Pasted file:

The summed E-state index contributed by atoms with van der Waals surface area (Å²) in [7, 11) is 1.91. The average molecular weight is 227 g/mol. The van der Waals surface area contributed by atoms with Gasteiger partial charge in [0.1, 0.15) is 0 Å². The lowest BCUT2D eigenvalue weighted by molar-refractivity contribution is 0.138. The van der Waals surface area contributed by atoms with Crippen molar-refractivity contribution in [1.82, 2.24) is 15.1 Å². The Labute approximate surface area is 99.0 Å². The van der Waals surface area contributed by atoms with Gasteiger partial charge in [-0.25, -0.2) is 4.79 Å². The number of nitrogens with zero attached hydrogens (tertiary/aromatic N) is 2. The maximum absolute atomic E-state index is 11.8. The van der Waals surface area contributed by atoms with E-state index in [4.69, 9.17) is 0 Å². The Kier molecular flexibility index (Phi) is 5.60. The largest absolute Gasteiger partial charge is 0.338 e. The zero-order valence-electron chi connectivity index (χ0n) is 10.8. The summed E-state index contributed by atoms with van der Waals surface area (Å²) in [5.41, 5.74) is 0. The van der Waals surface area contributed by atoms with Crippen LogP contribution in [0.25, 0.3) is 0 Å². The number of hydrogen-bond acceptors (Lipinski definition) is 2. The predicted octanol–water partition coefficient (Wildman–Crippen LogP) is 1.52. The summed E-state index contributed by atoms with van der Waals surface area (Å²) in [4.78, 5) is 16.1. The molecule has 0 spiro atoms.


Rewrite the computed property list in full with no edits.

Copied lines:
The summed E-state index contributed by atoms with van der Waals surface area (Å²) in [7, 11) is 1.91. The average molecular weight is 227 g/mol. The van der Waals surface area contributed by atoms with Gasteiger partial charge in [0.1, 0.15) is 0 Å². The lowest BCUT2D eigenvalue weighted by molar-refractivity contribution is 0.138. The van der Waals surface area contributed by atoms with Crippen molar-refractivity contribution in [1.82, 2.24) is 15.1 Å². The Labute approximate surface area is 99.0 Å². The van der Waals surface area contributed by atoms with Gasteiger partial charge in [-0.25, -0.2) is 4.79 Å². The number of nitrogens with zero attached hydrogens (tertiary/aromatic N) is 2. The maximum absolute atomic E-state index is 11.8. The van der Waals surface area contributed by atoms with E-state index in [4.69, 9.17) is 0 Å². The Kier molecular flexibility index (Phi) is 5.60. The largest absolute Gasteiger partial charge is 0.338 e. The zero-order valence-electron chi connectivity index (χ0n) is 10.8. The summed E-state index contributed by atoms with van der Waals surface area (Å²) in [5.41, 5.74) is 0. The van der Waals surface area contributed by atoms with Crippen LogP contribution in [0.25, 0.3) is 0 Å². The number of hydrogen-bond acceptors (Lipinski definition) is 2. The predicted octanol–water partition coefficient (Wildman–Crippen LogP) is 1.52. The summed E-state index contributed by atoms with van der Waals surface area (Å²) in [4.78, 5) is 16.1. The molecule has 0 spiro atoms.